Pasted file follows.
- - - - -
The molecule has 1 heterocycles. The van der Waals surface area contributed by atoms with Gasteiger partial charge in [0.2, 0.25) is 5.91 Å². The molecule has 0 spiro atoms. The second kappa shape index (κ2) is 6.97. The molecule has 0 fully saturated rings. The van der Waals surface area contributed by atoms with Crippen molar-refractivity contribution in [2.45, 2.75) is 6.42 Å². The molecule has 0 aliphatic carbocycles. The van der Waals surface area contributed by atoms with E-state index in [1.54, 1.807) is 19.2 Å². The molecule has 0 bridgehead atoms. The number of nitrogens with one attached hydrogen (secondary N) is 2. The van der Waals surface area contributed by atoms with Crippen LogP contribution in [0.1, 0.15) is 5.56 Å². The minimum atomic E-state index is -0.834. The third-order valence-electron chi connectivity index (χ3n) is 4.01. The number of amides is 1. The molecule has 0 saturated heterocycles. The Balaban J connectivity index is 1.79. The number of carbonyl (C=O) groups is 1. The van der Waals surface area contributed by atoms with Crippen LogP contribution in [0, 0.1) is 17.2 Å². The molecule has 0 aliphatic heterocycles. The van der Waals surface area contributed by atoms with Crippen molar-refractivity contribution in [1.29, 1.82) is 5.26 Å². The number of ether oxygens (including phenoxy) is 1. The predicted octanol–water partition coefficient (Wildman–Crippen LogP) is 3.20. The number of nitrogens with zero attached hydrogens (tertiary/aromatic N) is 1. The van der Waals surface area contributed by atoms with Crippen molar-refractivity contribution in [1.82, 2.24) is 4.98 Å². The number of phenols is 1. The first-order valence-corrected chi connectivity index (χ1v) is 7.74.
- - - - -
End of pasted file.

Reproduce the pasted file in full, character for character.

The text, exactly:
The molecule has 1 heterocycles. The van der Waals surface area contributed by atoms with Gasteiger partial charge in [0.2, 0.25) is 5.91 Å². The molecule has 0 spiro atoms. The second kappa shape index (κ2) is 6.97. The molecule has 0 fully saturated rings. The van der Waals surface area contributed by atoms with Crippen molar-refractivity contribution in [2.45, 2.75) is 6.42 Å². The molecule has 0 aliphatic carbocycles. The van der Waals surface area contributed by atoms with E-state index in [1.54, 1.807) is 19.2 Å². The molecule has 0 bridgehead atoms. The number of nitrogens with one attached hydrogen (secondary N) is 2. The van der Waals surface area contributed by atoms with Crippen LogP contribution in [0.1, 0.15) is 5.56 Å². The minimum atomic E-state index is -0.834. The third-order valence-electron chi connectivity index (χ3n) is 4.01. The number of amides is 1. The molecule has 0 saturated heterocycles. The Balaban J connectivity index is 1.79. The number of carbonyl (C=O) groups is 1. The van der Waals surface area contributed by atoms with Crippen LogP contribution in [0, 0.1) is 17.2 Å². The molecule has 0 aliphatic heterocycles. The van der Waals surface area contributed by atoms with Crippen molar-refractivity contribution in [1.29, 1.82) is 5.26 Å². The number of ether oxygens (including phenoxy) is 1. The predicted octanol–water partition coefficient (Wildman–Crippen LogP) is 3.20. The number of nitrogens with zero attached hydrogens (tertiary/aromatic N) is 1. The van der Waals surface area contributed by atoms with Crippen molar-refractivity contribution in [1.82, 2.24) is 4.98 Å². The number of phenols is 1. The first-order valence-corrected chi connectivity index (χ1v) is 7.74.